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Words of Witness: Black Women's Autobiography in the Post-Brown Era
by Angela A. Ards
University of Wisconsin Press, 2015
Paper: 978-0-299-30504-8 | eISBN: 978-0-299-30503-1
Library of Congress Classification PS153.N5A84 2016
Dewey Decimal Classification 810.949207208996

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ABOUT THIS BOOK
A literary and political genealogy of the last half-century, Words of Witness explores black feminist autobiographical narratives in the context of activism and history since the landmark 1954 segregation case, Brown v. Board of Education. Angela A. Ards examines how activist writers, especially five whose memoirs were published in the 1990s and 2000s, crafted these life stories to engage and shape progressive, post-Brown politics.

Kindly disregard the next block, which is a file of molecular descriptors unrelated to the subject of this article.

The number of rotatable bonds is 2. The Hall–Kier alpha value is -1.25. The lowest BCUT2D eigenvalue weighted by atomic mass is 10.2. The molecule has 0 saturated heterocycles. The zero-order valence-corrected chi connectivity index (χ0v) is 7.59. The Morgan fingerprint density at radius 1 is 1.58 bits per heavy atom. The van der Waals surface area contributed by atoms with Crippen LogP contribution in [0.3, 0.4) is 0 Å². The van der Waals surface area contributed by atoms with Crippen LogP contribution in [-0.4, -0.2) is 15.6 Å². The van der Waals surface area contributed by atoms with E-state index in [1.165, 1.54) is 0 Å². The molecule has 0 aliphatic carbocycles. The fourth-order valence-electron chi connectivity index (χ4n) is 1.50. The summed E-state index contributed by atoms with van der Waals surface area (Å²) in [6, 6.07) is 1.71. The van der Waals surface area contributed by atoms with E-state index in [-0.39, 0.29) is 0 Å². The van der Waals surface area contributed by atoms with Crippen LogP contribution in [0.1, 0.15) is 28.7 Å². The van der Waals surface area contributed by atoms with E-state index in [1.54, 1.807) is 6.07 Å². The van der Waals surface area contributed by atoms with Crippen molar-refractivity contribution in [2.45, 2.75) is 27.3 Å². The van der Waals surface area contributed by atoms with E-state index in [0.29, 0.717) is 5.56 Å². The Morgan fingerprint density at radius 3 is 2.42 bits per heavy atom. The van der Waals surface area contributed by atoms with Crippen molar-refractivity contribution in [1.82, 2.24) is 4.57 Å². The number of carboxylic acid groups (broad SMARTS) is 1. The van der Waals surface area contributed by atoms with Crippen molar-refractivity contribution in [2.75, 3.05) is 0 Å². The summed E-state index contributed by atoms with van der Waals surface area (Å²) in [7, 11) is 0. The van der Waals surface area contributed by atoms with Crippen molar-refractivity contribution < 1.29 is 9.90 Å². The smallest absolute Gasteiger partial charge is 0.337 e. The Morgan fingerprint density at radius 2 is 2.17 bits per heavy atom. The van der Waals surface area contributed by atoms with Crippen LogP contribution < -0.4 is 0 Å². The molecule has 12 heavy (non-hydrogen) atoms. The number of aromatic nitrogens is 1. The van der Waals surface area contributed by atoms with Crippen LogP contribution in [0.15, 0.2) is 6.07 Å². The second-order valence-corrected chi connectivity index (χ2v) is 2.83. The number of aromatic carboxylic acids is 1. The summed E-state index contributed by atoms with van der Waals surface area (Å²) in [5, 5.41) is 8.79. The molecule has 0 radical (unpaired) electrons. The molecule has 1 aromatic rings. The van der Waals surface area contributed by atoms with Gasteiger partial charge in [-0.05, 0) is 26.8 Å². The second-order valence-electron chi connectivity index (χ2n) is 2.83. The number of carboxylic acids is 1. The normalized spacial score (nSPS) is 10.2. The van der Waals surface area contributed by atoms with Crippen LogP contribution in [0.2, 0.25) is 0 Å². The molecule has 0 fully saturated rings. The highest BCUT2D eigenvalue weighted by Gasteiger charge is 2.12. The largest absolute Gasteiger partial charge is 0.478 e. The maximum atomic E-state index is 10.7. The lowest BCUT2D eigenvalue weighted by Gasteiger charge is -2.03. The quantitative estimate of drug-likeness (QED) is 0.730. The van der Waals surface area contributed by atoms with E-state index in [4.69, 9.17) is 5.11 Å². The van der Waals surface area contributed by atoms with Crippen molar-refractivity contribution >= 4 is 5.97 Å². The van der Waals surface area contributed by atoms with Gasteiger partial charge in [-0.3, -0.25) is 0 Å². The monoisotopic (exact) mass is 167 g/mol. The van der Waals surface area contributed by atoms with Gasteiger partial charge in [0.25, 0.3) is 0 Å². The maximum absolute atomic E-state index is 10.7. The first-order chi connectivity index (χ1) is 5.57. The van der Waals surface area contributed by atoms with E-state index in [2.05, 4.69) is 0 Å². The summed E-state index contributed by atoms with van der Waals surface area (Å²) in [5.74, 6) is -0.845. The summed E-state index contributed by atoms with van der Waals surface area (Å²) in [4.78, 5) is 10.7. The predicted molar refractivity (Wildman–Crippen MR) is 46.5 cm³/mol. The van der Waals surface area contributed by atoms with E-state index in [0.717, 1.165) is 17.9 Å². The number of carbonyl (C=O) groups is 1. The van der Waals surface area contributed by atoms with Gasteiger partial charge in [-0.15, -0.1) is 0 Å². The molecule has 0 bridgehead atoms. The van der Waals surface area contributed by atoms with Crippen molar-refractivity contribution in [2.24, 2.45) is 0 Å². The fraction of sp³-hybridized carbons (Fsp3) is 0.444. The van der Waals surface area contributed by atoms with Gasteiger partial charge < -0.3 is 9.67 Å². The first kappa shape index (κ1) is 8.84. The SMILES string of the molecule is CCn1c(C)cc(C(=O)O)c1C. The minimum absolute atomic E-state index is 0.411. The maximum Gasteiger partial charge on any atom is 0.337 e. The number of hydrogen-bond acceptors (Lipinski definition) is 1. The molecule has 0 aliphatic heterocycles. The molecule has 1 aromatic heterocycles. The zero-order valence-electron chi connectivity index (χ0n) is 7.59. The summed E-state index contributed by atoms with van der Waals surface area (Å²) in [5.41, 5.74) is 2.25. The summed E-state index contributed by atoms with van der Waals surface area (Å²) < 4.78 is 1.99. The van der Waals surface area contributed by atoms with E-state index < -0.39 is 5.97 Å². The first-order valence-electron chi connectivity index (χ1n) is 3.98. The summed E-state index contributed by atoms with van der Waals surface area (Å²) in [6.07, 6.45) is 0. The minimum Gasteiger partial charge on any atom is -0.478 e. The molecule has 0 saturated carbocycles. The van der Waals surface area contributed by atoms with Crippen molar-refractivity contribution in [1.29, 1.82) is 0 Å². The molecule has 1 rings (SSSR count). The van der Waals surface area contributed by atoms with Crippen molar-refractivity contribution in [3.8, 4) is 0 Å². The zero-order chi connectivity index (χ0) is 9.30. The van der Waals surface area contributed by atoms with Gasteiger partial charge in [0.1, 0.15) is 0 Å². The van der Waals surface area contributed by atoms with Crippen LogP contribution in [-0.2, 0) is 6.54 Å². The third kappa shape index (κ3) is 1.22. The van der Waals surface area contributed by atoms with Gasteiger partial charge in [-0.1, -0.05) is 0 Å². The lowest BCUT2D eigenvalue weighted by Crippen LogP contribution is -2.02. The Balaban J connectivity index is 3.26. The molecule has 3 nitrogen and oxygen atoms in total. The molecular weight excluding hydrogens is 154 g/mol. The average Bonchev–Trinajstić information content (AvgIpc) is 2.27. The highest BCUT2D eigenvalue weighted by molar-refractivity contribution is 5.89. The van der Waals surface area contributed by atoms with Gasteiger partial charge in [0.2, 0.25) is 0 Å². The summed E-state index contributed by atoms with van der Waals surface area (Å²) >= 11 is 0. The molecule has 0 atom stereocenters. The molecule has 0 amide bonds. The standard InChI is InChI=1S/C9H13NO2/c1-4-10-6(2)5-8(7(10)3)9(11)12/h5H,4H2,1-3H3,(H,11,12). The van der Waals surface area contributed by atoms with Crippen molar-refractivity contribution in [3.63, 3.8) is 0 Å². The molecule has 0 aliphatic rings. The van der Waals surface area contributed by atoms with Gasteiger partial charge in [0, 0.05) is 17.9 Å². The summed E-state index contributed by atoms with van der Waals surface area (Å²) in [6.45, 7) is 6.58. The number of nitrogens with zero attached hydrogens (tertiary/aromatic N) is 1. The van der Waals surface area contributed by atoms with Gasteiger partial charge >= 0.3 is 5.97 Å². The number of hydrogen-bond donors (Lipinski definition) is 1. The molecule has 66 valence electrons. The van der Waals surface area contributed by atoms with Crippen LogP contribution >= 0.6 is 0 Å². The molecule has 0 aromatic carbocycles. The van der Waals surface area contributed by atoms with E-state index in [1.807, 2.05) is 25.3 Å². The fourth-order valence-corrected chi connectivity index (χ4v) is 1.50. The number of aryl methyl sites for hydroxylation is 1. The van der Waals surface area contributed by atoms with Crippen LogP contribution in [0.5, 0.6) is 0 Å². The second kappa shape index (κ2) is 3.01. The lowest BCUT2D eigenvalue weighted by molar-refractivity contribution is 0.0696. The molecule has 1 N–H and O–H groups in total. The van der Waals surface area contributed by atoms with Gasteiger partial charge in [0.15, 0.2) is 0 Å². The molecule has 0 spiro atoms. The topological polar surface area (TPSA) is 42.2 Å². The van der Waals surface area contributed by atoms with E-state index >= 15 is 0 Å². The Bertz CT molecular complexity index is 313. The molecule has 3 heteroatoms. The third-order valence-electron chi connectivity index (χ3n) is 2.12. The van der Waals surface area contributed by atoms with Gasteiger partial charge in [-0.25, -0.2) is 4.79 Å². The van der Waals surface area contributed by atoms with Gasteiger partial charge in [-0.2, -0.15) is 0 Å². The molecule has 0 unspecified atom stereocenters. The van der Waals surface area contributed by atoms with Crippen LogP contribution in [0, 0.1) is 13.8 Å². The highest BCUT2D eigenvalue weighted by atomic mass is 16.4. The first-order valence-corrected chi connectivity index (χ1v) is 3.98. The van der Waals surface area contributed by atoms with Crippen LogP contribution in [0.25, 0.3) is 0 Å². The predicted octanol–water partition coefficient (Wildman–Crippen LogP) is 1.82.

Exploring works by the critically acclaimed June Jordan and Edwidge Danticat, as well as by popular and emerging authors such as Melba Beals, Rosemary Bray, and Eisa Davis, Ards demonstrates how each text asserts countermemories to official—and often nostalgic—understandings of the civil rights and Black Power movements. She situates each writer as activist-citizen, adopting and remaking particular roles—warrior, “the least of these,” immigrant, hip-hop head—to crystallize a range of black feminist responses to urgent but unresolved political issues.
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